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Old 06-22-2010, 06:06 PM   #1
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Oak Floor buckling


I know I'm going to hear bad news, but hopefully there will be a fix. First off I live in zone 8 (gardening to help you figure out my weather) in Texas.
I gutted and remodeled a 1954 ranch that belonged to my parents. The subfloor is tongue and groove pine and over that is 5/8 plywood except where I had tile installed. The hardwood floor is 3/4 inch oak flooring that was finished in a gunstock stain. The place I bought it from said it had 8 layers UV Cured Polyurethane w/Alumimum Oxide.

Where we live there is pretty high humidity. My home is on beams and blocks and I have plastic lattice surrounding it to keep out animals and to let the air keep things dried out when it rains (which it hasn't in a while)
My floor buckles when it's moist outside. I noticed a place in my bedroom that I had to stomp on to get it to go back down. It wasn't really high, but I could feel it with my foot. I read another thread here that asked about the gap. It was really cold last winter and I could feel air seeping into that gap so I stuffed pink insulation behind the baseboard and in that gap. The floor buckled before I did that last year, but it may be the reason for the high buckle. There was no moisture barrier laid.

I'm sure you are going to tell me to take out the pink insulation, but what do I put in it's place? Should I get tin to surround the house instead of the lattice to cut down on moisture and wind? If so how should I space the vents? What about the fact that there was no moisture barrier laid?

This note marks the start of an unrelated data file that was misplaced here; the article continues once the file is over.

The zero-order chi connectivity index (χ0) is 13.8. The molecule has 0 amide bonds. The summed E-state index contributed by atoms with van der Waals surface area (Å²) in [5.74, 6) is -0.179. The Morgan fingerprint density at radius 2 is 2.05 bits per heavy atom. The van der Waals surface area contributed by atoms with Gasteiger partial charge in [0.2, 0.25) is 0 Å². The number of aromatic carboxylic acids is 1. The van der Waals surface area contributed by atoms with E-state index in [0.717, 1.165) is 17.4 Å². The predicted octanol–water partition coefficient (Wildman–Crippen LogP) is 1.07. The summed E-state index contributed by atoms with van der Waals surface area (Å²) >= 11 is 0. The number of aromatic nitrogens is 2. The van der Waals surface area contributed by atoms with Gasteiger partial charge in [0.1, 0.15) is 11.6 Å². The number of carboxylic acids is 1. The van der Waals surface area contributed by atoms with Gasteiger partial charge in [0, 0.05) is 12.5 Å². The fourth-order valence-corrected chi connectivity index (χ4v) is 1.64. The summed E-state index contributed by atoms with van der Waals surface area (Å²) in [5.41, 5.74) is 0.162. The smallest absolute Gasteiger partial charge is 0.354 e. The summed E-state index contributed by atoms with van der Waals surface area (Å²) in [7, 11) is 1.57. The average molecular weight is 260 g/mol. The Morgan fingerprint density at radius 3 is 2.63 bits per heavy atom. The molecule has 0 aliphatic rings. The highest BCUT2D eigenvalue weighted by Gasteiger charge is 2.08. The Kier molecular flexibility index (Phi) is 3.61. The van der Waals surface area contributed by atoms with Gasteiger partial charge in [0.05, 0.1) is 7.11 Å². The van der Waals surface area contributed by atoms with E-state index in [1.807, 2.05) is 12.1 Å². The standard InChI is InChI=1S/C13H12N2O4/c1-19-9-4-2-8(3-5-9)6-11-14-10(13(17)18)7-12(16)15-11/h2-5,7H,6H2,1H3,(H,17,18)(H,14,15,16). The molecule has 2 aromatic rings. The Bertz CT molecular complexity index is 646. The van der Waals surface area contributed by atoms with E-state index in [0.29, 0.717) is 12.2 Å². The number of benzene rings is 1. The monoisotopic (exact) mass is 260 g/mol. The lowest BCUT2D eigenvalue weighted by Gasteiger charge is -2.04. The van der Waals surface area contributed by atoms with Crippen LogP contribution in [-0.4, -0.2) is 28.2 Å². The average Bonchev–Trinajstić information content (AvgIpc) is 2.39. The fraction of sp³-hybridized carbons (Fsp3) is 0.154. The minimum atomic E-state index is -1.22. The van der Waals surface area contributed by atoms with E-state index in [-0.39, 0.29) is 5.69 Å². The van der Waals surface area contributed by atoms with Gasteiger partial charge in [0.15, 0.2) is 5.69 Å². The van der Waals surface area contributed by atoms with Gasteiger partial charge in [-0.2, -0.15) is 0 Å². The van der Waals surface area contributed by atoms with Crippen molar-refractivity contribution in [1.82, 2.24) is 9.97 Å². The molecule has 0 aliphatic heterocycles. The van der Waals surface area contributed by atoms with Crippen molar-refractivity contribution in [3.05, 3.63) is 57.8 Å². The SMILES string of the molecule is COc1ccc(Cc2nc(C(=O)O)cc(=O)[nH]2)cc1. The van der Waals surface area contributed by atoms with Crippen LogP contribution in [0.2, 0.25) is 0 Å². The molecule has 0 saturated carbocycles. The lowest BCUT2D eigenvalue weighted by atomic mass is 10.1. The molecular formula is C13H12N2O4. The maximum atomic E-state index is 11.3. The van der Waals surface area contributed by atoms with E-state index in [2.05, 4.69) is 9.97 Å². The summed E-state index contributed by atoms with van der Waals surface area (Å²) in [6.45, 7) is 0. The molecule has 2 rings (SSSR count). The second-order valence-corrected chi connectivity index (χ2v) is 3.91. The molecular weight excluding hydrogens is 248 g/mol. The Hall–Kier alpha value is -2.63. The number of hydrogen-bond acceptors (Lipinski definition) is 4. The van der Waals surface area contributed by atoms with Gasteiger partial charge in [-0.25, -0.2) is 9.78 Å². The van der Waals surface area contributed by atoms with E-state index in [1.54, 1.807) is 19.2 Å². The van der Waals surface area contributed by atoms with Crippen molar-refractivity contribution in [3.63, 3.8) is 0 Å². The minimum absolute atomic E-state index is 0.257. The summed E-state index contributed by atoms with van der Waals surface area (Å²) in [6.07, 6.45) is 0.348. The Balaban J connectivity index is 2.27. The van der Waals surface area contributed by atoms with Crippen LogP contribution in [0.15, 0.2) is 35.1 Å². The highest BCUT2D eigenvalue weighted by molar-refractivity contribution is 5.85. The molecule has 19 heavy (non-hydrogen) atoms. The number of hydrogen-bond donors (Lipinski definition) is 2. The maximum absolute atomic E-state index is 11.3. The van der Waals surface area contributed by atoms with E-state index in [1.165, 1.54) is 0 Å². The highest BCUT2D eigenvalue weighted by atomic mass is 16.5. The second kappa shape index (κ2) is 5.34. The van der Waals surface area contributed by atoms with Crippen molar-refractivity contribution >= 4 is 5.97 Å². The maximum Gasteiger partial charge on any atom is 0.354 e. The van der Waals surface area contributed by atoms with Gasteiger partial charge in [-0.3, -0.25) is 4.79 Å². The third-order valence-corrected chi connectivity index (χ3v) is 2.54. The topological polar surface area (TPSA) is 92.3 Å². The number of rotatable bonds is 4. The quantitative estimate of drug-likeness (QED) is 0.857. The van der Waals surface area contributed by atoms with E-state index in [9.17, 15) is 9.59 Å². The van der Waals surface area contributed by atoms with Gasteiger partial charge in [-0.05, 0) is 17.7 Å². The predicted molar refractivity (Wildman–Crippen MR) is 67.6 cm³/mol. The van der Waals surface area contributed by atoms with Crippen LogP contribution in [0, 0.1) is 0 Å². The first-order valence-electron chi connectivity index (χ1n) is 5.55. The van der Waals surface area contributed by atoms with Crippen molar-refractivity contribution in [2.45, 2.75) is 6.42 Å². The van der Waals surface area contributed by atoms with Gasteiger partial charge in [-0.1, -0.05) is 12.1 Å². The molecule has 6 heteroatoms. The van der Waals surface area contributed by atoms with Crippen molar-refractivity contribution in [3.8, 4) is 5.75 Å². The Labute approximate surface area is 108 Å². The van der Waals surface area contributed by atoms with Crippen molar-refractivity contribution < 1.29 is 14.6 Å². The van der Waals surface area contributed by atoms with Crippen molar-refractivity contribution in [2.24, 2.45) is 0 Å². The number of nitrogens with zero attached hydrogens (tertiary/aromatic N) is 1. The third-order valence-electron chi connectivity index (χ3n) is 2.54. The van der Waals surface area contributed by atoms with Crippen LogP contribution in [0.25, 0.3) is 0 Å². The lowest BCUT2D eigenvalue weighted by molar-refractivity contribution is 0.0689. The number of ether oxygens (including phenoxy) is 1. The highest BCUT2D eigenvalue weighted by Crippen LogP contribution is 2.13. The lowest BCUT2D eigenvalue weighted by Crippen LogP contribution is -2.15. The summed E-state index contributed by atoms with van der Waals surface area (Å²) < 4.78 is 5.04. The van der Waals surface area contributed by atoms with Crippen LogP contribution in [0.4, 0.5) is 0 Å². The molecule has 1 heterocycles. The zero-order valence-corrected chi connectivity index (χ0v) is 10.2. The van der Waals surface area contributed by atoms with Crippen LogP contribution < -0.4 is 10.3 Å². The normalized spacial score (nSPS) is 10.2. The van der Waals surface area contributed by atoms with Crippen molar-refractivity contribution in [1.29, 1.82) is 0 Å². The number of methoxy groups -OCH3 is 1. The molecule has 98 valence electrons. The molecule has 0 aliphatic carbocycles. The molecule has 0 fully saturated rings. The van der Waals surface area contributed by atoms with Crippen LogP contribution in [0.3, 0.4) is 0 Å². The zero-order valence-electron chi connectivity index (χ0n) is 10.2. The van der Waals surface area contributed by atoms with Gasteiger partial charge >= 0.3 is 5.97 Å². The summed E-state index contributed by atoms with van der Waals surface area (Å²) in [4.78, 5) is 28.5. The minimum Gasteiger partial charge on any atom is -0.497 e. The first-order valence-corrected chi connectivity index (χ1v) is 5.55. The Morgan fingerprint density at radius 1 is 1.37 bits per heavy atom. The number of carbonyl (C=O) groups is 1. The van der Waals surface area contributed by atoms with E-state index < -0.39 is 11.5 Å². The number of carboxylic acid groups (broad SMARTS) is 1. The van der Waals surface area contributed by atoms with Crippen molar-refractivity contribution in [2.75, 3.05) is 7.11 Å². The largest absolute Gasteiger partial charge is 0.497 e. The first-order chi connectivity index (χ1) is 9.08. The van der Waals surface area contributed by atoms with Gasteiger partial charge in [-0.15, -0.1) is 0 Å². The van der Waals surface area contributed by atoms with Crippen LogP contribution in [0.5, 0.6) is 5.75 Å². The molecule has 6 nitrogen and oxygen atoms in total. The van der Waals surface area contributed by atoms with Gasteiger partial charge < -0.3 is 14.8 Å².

Thanks.

Kathy

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Old 06-22-2010, 06:30 PM   #2
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Oak Floor buckling


The insulation won't keep the floor from expanding and contracting.

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Old 06-22-2010, 07:03 PM   #3
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Oak Floor buckling


Oh good, thanks. What about putting that tin siding around the bottom with vents instead of the lattice? Would that solve part of the problem?
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Old 06-22-2010, 07:12 PM   #4
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Oak Floor buckling


Almost certainly the buckling is caused by changes in humidity inside your house, probably because it is not fully air conditioned. As the oak floor changes humidity, it expands and contracts. If there is insufficient gap around the edges, the oak will buckle. You can only control expansion/contraction by controlling the relative humidity in your house, read air conditioning. If you have no gap around the outside, you can create one by removing the molding, cutting the wood to create a relief gap, then reinstalling the molding.

If it is any consolation, I have oak flooring in the Boston area, and I have an adequate gap, and the floor still buckles a bit near the center every summer. I simply live with it, every winter the buckle goes away. Been this way for the 20 years I have lived there, probably started out that way 50 years ago when they built the place.
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Old 06-22-2010, 09:11 PM   #5
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Oak Floor buckling


Oh! Daniel, thank you so much. whew, you don't know what a relief your words were. I forgot to mention I installed central a/c, so the house stays cool, especially at night when my husband is home. He keeps it pretty cold.